What do you hope to get from the meeting with the pope tomorrow? Can steps be taken to put this behind you?

Vatican/SSPX — the fallout continues

The fallout from the SSPX issue continues to rain down on the Vatican. Several items over the weekend showed how messy it can get when the Vatican botches its presentation of a potentially controversial decision.

    A demonstration against Williamson at the Vatican nunciature in Paris by several dozen Jewish protesters on Sunday. The Reuters photo below by Mal Langsdon shows a man holding a cartoon from the Paris daily Le Monde in which two SSPX bishops say in mock Latin “The gas chamber doesn’t exist.” Pope Benedict holds up a cloak which says “Down with Vatican II” and comments: “As long as they don’t say it in Hebrew, I’m not saying anything.” Will there be more of these elsewhere?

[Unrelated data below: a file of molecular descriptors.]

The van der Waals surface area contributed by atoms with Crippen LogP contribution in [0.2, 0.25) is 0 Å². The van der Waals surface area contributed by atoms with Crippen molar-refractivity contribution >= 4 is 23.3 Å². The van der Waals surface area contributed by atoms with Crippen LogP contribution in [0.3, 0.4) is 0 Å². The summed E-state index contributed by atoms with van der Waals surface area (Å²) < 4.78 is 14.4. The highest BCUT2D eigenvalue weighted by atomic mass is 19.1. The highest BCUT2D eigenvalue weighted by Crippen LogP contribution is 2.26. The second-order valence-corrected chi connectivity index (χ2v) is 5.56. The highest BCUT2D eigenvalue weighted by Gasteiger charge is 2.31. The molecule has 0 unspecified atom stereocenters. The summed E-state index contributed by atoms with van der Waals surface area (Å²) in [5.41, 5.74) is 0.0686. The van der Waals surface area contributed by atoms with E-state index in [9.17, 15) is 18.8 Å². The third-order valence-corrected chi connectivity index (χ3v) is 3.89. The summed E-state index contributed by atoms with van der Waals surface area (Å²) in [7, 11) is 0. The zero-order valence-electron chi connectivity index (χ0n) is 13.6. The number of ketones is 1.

Bishop Bernard Tissier de Mallerais, one of the four SSPX bishops whose excommunications Pope Benedict lifted last week, told the Italian daily La Stampa (here in English) that the rebel prelates have no intention of changing their traditionalist views when they negotiate their reinstatement in the Roman Catholic Church with Vatican officials.” No, absolutely not,” he said. “We do not change our positions, but we have the intention of converting Rome, that is, to lead Rome towards our positions.” This is the man who in 2005 told the traditionalist U.S. weekly The Remnant “I will say, one day the Church should erase this Council.  She will not speak of it anymore.  She must forget it.  The Church will be wise if she forgets this council.” Until now, most attention has focused on SSPX Superior General Bishop Bernard Fellay and the Holocaust-denying Bishop Richard Williamson. Fellay is considered the most moderate of the group and statements from the others are likely to take a tougher stand against any concessions to the Vatican. (Photo: Bishop Bernard Tissier de Mallerais, May 2008/SSPX) Several news outlets such as The Times and the BBC have picked up a story from Austria that the pope had approved the appointment of a new auxiliary bishop of Linz, Gerhard Wagner, who once described Hurricane Katrina as God’s punishment for sin and sexual excess in New Orleans and denounced the Harry Potter books for “spreading Satanism.” In a new interview with the Austrian Catholic agency Kath.net, he says “Islam is really a danger.” How much would you bet this would have gone unnoticed if there hadn’t been other negative news about the Vatican?